At the time of this writing, palladium is the most valuable of the four precious metals that we’ve highlighted in this article. While prices have fallen a good bit from its March 2022 high of $3,440, it’s still trading above $2,100 and has been consistently higher than gold since around December of 2018. This shift has shed light on this metal, which has grown in popularity as an investment metal.

The spike in prices in March 2022 was primarily in response to the Russia-Ukraine war and the sanctions imposed on Russia, as they’re one of the world’s largest producers of palladium.

Interestingly, the first palladium coins were issued by Sierra Leone and Tonga in 1966 and 1967. Russia, or the Soviet Union at the time, was one of the next countries to produce palladium coins. They were soon followed by others including Canada, Australia, Isle of Man, China and eventually the United States in 2017.

The U.S. Mint has produced a limited number of palladium coins since its inaugural year with less than 100,000 coins minted through 2022.

As we mentioned above, palladium has historically been used for industrial purposes and that continues to be the case today. In fact, it’s used for many of the same purposes as platinum, including jewelry, dental, catalytic converters and electronics. The rarity, and expanded industrial use, in part, have contributed to sustained higher prices. In fact, palladium is one of the rarest metals on earth, and is 15 more times rare than platinum.

To put things into perspective, just over 6,000 tons of palladium have been mined making it 230 times rarer than silver and 30 times rarer than gold.


Being that palladium exhibits many of the same characteristics as platinum, it would also partially qualify as a cyclical stock, but also has many comparisons to a high-flying speculative tech stock.

We’ll use Tesla as our example.

When the economy is doing well and the government is subsidizing electric vehicles, the price of Tesla stock explodes, but it’s also a very volatile stock and can experience sharp and severe downturns. At the time of this writing, Tesla is trading at nearly 50% of its all-time high, and we’re barely in bear market territory.

If we see continued weakness in the economy, including a tight monetary policy from the Federal Reserve, we could see a further drop in the price of Tesla stock.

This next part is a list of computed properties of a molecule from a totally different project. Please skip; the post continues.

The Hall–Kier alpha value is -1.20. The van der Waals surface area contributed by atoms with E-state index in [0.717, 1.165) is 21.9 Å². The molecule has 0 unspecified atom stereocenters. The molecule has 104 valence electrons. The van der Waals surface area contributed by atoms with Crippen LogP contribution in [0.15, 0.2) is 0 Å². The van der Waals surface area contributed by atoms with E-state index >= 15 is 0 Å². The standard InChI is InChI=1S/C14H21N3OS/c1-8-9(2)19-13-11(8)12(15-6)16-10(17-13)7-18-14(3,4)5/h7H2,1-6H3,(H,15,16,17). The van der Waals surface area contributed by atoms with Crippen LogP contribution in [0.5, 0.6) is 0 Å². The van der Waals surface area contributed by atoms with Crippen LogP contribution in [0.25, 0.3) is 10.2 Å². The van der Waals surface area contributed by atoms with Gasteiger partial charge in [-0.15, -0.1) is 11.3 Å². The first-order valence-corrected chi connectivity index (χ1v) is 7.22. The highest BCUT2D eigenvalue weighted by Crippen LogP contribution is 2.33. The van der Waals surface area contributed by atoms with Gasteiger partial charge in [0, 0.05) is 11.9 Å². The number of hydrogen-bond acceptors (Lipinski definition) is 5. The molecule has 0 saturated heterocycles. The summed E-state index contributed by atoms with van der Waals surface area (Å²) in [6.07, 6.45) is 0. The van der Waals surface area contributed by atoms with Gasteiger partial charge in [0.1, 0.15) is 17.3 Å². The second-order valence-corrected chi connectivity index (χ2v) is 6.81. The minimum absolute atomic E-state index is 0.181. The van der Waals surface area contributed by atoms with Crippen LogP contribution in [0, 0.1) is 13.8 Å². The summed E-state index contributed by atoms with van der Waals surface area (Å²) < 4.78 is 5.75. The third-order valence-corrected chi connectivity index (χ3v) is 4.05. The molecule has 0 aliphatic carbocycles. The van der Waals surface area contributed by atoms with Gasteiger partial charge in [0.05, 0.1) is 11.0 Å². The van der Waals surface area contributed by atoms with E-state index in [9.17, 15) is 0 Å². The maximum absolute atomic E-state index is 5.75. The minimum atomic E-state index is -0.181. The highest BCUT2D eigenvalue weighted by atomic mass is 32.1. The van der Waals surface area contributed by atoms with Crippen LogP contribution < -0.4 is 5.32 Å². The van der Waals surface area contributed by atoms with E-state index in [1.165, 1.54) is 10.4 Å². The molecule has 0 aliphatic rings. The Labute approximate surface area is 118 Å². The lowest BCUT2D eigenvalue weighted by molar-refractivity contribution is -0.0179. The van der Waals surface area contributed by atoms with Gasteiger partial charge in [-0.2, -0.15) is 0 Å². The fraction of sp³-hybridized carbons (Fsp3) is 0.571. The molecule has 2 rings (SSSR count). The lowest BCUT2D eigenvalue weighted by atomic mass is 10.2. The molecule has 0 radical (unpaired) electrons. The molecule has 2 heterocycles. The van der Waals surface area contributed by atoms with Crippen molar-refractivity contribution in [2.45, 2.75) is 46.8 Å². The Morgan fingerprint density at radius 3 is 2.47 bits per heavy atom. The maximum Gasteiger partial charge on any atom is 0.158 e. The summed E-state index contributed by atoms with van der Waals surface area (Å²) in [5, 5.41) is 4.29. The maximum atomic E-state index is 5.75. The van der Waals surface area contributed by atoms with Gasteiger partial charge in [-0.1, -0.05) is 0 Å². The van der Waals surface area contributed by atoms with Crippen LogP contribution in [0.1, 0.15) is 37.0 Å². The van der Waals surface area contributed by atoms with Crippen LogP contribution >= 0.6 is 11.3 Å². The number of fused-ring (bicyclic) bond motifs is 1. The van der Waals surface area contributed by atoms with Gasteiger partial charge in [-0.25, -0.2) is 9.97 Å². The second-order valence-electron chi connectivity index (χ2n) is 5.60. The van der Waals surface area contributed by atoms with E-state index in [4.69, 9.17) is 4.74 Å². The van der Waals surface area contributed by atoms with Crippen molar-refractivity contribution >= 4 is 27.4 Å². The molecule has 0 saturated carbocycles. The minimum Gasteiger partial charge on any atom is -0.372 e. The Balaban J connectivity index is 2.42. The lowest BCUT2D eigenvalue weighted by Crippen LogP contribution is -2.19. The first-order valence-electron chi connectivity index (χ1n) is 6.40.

On the same token, unless we see significant and persistently high levels of inflation or a substantially weaker dollar, we would expect for the price of palladium to equally fall in an economic downturn.


Our goal with this piece was to shed some additional light on the four most popular precious metals and provide some stock analogies in hopes that new investors can relate precious metals to an area they may be more comfortable and familiar with.

We began our discussion with gold, the most popular precious metal. It has long-term staying power, is a way to preserve wealth, and while not flashy, has consistently allowed investors to maintain their purchasing power over time. We view it as a core holding, much like a large-value stock that pays dividends. Our stock example was AT&T.

All precious metals American Eagle Coins
From LEFT to RIGHT: Platinum, Gold, Silver, & Palladium American Eagle Coins


Silver is also one of the most popular investment metals and like gold, has been used as money for thousands of years, including in the U.S. as recently as 1964. This white metal is a bit more flashy and volatile than gold, but should still be considered a core holding. Because of its higher potential upside and somewhat speculative nature, we likened it to Apple stock.

Platinum is also an intriguing industrial and investment metal. While not used as money until much later than gold and silver, its value is well-known throughout the modern world. It’s 30 times rarer than gold, which is one reason why it was more valuable than gold until a decade ago.

Because of the heavy industrial use, we felt that platinum was most like a cyclical stock and used Delta as our stock example.

Finally, is palladium, the rarest of the four precious metals that we’ve highlighted. The price of platinum and palladium changed positions a few years ago and have remained that way since.

Topping out at $3,400, palladium obviously has tremendous upside potential, but is also subject to extreme volatility. Because of this, we used Tesla as a stock comparison. This is a stock that can make you a fortune on the way up but can dash your hopes and dreams on the way down.

We hope you found this piece as interesting as we did and welcome you to contact the precious metals experts at Atlanta Gold & Coin Buyers.

We specialize in all these precious metals and are one of the leading buyers and sellers of rare and bullion coins in the Southeast.

See why more and more people are choosing Atlanta Gold & Coin as their preferred coin dealer.

Happy Treasure Hunting!

Atlanta Gold and Coin Buyers

Tony Davis
Tony Davis